Breaking down politics in an interesting way to a younger demographic is incredibly important, according to current studies on voter participation in Germany. Since the Bundestag elections in 1953, participation by older citizens has far outstripped the voting habits of younger people. In all elections, participation was lowest among voters between 21 and 25 years of age. Democratic society increasingly faces the challenge of anemic interest in politics precisely among the younger voters who will shape the future.
» #EinMann. A person who actually seems capable of mobilizing voters and making our democracy stronger. A great story. «Twitter User September 2017
So how can the younger generation be encouraged to exercise their right to vote? As a media company with TV stations and online platforms used primarily by younger viewers, ProSiebenSat.1 has a special responsibility to society: “Our broadcasting group reaches a young audience. We already proved that in previous Bundestag elections. Thanks to our 2017 campaign and extensive election coverage on television as well as online, we as a company are again fulfilling our responsibility to society by advocating for a broad voter participation,” explained Wolfgang Link, Head of the Management Board at ProSiebenSat.1 TV Deutschland GmbH.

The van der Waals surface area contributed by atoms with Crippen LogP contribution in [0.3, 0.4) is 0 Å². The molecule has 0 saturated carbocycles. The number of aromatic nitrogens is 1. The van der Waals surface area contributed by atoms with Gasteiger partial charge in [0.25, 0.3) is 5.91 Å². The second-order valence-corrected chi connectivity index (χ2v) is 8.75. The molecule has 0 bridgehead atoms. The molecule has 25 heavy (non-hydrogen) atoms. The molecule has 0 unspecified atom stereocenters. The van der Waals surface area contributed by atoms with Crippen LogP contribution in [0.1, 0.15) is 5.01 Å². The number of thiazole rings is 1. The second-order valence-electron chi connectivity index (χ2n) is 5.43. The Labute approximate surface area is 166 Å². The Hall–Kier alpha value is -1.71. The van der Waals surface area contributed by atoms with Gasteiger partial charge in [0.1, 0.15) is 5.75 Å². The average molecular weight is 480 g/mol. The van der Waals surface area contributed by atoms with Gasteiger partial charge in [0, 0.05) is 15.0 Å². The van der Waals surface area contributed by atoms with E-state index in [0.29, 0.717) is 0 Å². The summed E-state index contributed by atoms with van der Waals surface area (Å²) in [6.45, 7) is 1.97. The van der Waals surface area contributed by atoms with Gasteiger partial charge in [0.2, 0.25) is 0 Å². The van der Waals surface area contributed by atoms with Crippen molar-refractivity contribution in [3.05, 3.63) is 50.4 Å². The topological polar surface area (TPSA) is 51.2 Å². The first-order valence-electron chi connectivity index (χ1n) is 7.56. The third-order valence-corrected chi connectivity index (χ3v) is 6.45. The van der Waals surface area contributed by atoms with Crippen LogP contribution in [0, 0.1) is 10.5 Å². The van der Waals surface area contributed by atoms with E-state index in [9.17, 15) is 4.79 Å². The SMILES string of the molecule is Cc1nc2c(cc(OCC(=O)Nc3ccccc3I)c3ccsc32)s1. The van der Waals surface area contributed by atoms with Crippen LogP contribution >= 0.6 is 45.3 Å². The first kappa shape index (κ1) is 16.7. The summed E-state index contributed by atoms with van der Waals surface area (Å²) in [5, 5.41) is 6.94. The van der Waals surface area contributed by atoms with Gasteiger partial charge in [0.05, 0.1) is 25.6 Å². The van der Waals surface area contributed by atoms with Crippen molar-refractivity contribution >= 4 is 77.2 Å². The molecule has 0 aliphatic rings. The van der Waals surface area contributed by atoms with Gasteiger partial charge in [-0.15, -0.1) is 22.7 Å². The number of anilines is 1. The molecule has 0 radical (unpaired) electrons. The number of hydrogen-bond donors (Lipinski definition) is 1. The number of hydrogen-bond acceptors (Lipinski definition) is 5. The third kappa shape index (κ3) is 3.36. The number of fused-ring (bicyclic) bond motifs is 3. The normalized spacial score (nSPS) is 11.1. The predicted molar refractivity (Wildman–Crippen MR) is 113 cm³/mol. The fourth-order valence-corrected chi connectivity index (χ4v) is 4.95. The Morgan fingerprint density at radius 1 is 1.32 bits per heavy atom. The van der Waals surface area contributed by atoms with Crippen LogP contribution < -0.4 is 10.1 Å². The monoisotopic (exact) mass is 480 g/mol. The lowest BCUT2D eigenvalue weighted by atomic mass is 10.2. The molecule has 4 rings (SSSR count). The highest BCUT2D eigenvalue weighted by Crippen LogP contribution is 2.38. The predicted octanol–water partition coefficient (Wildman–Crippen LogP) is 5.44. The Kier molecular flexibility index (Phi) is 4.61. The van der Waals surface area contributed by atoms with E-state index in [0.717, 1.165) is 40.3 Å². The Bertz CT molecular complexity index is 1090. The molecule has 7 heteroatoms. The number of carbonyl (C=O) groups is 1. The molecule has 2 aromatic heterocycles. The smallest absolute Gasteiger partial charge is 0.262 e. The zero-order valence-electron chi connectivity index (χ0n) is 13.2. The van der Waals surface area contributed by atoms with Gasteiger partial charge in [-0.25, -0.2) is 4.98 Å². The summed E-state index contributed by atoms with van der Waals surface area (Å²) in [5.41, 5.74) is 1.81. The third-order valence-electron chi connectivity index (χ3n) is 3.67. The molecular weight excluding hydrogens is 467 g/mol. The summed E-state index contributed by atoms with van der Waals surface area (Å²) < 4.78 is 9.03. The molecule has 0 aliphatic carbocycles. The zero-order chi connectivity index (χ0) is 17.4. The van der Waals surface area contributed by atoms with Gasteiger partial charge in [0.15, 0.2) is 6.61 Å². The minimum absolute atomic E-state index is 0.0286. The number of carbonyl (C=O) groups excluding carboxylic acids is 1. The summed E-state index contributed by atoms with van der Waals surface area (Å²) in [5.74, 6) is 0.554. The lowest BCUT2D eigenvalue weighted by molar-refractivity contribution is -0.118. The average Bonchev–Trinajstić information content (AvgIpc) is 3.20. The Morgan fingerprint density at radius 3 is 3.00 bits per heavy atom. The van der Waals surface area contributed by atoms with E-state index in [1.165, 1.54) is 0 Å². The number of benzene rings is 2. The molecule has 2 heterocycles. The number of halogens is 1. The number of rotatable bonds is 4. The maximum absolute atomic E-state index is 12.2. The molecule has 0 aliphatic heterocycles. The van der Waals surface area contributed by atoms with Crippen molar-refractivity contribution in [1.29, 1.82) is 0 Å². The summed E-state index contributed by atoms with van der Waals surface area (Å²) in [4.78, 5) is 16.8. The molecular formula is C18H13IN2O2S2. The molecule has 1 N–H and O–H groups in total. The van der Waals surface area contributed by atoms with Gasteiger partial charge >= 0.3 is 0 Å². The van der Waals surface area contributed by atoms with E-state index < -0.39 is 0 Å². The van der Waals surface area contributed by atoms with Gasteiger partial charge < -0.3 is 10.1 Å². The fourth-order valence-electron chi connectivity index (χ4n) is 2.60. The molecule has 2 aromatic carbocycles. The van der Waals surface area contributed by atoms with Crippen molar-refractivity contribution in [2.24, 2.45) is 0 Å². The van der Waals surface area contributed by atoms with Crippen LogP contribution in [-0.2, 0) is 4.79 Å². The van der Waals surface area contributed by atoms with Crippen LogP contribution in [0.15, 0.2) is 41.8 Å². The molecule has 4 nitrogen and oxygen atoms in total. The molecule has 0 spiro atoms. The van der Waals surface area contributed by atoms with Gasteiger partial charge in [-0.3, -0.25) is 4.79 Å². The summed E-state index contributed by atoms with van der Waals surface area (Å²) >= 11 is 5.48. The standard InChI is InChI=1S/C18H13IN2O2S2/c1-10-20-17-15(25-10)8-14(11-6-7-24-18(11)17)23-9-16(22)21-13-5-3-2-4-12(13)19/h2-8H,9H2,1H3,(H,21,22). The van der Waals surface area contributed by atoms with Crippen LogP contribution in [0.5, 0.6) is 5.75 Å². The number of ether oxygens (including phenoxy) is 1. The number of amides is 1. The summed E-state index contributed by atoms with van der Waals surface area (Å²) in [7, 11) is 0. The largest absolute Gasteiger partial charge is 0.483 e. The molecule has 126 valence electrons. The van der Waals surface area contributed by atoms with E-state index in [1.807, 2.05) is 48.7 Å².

On March 7, 2017, around six months before Germany’s parliamentary elections, Sven Pietsch, editor-in-chief at ProSiebenSat.1 TV Deutschland GmbH, spoke before the ProSiebenSat.1 Advisory Board. The interdisciplinary board chaired by former Bavarian Minister President Dr. Edmund Stoiber has advised ProSiebenSat.1 Group on social, ethical, and media policy issues since 2011, and encourages the Group to address important topics such as education and culture. Pietsch presented the planned initiatives for the Bundestag election and discussed new ideas and possible approaches with Stoiber and his colleagues. “We do not want to wag a finger and lecture youth. Instead, we aim to show them the influence that political decisions and developments can have on young people’s lives,” Pietsch emphasized. “The key is finding the right way to present complex topics. We speak the younger generation’s language and that enables us to get across important issues in an entertaining way.”